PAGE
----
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RE: Increases in Foundation Bearing Pressure For Wind and Seismic Loading

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My understanding is that the 1/3 increase is based on the 0.75 factor we traditionally applied to combined dead, live, and wind/seismic loadings (the reciprocal of 0.75 is 1.33). The best example is in Eq. (9-2) in ACI 318.  Obviously, these load factors evolved.  ASCE 7 equations no longer have this factor, but they still reflect the reduced probability of a combined loading event. 
-----Original Message-----
From: L. Thomas Bayne [mailto:tom(--nospam--at)soilsengineering.com]
Sent: Friday, June 02, 2000 1:18 PM
To: seaint(--nospam--at)seaint.org
Subject: Increases in Foundation Bearing Pressure For Wind and Seismic Loading

Does anyone know by what technical rule, equation, etc.  This notion of increasing for wind and seismic loading originated or
is founded.? I am considering adding the following authors note to my report when I recommend foundation bearing pressures:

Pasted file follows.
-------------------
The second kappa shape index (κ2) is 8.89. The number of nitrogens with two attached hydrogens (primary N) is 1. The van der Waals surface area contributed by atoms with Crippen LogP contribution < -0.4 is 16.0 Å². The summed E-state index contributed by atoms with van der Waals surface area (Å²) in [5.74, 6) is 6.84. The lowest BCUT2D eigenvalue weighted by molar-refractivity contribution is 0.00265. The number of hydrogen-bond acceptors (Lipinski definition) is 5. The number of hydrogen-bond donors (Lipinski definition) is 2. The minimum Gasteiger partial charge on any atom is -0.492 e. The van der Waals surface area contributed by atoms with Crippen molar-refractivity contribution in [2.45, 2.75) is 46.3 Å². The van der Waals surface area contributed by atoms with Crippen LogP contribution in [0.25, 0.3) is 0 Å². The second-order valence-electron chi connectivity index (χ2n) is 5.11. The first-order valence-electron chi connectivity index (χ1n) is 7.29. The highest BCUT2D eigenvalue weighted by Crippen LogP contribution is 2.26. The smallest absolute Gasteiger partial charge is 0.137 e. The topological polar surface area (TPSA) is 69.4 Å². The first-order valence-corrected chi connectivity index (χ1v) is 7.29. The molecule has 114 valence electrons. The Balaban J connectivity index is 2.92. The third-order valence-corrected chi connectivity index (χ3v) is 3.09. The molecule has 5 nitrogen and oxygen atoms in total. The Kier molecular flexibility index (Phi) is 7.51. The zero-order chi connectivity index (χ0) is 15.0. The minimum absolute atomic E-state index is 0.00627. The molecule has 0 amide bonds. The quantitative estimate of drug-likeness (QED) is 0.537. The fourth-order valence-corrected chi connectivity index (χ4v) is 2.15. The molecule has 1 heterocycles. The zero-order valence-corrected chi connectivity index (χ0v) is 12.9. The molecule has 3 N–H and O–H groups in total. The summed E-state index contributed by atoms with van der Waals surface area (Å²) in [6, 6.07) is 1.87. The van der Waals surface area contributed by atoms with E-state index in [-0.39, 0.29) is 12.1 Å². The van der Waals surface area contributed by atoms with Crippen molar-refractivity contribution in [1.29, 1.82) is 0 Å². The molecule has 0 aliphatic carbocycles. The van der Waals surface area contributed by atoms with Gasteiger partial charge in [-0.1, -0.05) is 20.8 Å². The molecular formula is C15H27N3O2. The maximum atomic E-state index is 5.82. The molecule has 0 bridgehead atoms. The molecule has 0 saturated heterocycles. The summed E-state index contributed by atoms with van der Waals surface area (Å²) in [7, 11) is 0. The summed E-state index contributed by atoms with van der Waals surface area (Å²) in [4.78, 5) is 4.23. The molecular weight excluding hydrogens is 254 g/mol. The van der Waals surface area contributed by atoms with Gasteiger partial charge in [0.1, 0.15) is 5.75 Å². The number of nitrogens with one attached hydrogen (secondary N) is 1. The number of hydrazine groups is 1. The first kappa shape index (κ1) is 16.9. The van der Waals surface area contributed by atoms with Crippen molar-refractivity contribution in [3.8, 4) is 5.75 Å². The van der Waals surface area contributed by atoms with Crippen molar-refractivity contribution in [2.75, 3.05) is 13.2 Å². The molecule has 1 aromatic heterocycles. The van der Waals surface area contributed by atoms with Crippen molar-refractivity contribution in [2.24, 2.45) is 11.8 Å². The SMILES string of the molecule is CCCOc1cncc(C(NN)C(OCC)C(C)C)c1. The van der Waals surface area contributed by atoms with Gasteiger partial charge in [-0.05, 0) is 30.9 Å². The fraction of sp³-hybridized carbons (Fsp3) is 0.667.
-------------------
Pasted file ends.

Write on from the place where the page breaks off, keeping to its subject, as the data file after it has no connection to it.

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Authors’s Note:

Although it is common to allow a one-third increase for wind and seismic loading, we don’t. In our opinion there is no authority or technical validity for this policy. The soils supporting foundations, don’t know whether there is an earthquake occurring or whether the wind is blowing. The rate-of-loading will be relatively rapid for seismic events and somewhat less-rapid for wind. However, we do not have any information relating the time-response-spectra of a footing supporting a structure being subjected to a wind or seismic load. While we have noted in the laboratory that rapid rates of loading tend to increase the strength of some materials such as concrete and steel near the boundary between elastic and plastic states, we have found no justification anywhere in the literature or in practice to increase strengths solely based on the nature of the load, all other factors notwithstanding. If the code allows these increases to be applied, we recommend that your footing designer use those allowances at its own risk.